Years Funded: 2018
The Lamakera, Eastern Flores area is home to an important regional population of Manta Rays, Whales and Whale Sharks. Catch data from WWF suggested that this community were previously hauling in about one third of the global catch of Manta Birostris, and that the catch was declining dramatically from an annual catch of 1,000 individuals in 2001 to just 175 in 2014. While this dramatic drop in hunting is very encouraging and there are strong indicators that the remaining population of Manta Birostris is significant, we do not know for sure what the remaining population numbers are, nor do we understand how interconnected this population is to other areas and populations in the Savu Sea.
This discrete study will work to better understand manta populations and identify threats. Ultimately, the aim is to provide information to make recommendations for effective manta management strategies that consider both manta rays and local fishing communities, both in the Savu Seascape and throughout Indonesia. Furthermore, a better understanding of Lamakera’s current manta population size and connectivity to other parts of the Savu Sea region will help us to understand its ability to recover from exploitation and the management steps that will need to be taken to ensure its continued preservation.
UPDATE: July 2019
In Indonesia, there is a tiny island, not even a mile long and a half-mile wide. It is one of many in the Ceram Sea but unlike most of the others, this one has a beach, making it accessible. Not long ago, that same beach was the base camp for shark fishermen who cut off their quarry’s fins for shark fin soup, which is an Asian delicacy and traditional status symbol. Only three percent of the shark was used. The animal was then tossed back into the sea, often, still alive. Those fishermen also threw dynamite into the water, making it easy to collect the stunned fish but destroying the coral reef in the process.
Andrew Miners stumbled into this tortured paradise and decided something had to be done before it was completely ruined. He and his wife, Marit worked with the local villagers and were granted a long-term lease and eventually created a 300,000 acre no-take-zone. In order to police that protected area and ensure the reef had time to recover, they established a fisherman’s cooperative and provided small business loans to the community. They hired a team of rangers to patrol the refuge. Many of them are ex- shark finners but they had to somehow pay them.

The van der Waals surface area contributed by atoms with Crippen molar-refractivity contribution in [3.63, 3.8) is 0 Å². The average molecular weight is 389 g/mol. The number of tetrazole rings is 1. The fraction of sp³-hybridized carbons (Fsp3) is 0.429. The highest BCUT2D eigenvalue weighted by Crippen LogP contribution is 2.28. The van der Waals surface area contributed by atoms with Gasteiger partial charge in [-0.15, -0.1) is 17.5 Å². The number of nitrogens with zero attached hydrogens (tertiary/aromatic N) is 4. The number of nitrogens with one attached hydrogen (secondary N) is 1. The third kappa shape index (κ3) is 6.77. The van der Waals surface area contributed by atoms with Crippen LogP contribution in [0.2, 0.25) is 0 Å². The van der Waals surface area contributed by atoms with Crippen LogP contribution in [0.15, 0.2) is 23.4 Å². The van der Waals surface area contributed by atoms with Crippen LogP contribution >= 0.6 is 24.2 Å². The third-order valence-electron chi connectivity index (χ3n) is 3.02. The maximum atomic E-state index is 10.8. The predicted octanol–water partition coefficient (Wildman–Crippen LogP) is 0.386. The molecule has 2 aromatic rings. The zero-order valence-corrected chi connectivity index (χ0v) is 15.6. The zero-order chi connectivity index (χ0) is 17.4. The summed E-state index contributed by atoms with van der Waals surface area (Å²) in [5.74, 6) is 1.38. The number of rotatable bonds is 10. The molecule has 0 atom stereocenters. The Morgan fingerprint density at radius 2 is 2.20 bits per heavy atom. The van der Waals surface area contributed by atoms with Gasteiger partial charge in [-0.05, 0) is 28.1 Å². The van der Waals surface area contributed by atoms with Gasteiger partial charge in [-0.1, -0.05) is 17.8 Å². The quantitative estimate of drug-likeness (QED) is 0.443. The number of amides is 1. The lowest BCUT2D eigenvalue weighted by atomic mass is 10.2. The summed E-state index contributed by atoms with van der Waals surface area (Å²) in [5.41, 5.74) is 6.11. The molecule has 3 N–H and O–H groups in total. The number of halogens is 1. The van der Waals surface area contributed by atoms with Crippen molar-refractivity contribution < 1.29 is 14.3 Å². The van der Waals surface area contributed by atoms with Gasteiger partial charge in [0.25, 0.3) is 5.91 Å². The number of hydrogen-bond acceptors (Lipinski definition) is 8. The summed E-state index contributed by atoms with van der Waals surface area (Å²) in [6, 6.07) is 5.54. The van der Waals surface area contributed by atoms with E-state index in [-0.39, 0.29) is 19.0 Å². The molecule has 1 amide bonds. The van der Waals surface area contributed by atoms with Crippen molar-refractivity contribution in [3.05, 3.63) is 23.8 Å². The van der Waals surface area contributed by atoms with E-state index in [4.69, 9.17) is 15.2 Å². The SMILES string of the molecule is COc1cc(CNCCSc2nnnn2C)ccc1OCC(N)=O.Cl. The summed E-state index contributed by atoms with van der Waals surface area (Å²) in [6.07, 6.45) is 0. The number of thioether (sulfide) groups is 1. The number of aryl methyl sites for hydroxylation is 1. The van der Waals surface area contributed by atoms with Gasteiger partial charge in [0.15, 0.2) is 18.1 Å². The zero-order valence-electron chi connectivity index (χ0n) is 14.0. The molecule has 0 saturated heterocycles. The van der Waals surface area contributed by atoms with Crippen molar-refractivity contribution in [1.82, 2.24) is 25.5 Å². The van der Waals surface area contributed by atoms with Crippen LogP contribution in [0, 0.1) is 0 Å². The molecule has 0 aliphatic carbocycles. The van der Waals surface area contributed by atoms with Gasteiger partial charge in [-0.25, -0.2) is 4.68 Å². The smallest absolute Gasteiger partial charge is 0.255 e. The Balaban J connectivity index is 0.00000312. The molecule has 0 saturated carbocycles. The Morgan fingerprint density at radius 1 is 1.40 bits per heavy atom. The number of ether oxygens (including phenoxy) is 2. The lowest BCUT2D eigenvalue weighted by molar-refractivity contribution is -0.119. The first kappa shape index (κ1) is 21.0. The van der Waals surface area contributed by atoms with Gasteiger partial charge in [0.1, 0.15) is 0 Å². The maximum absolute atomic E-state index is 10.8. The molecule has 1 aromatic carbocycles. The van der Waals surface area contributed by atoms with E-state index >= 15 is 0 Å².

On the beach where thousands of sharks once died, they built a diving resort from scratch. They sawed reclaimed drift logs into timbers with a second-hand mill. Not one tree was cut down to build their cottages on stilts. Local artisans thatched the roofs and the foundations were made of hand-mixed concrete. Wood scraps and end cuts were used to make all the live edge furniture. Electricity is generated by solar panels and water is desalinated for guests who arrive via a four-hour boat trip from Sorong and stay for a week at a time.
In under ten years the wildlife returned; the coral recovered, and the Misool Marine Preserve is now the most bio-diverse reef in the world. There are over 600 species of coral – compared to the 58 types in the Caribbean. The shark population has increased by 600 percent along with thousands of other aquatic species; with more discovered every year. Guests can snorkel with sea turtles and jellyfish or float over fields of coral like underwater gardens. Divers can swim with oceanic mantas with fifteen-foot wingspans or forty-foot whale sharks. The Misool Eco Resort is now one of the world’s premier diving facilities and donates most of its profit to the Misool Foundation which works with local law enforcement and the Indonesian military to guarantee no one fishes within the no-take-zone.
WildAid Canada Society is pleased to assist the Misool Foundation by funding their manta research in the Savu Sea. To determine the distribution and extent of the manta population, DNA samples were collected; mantas were tagged with satellite tracking devices, and photos were taken of their distinctive belly markings. All of these data will provide a better understanding of the health of these magnificent animals.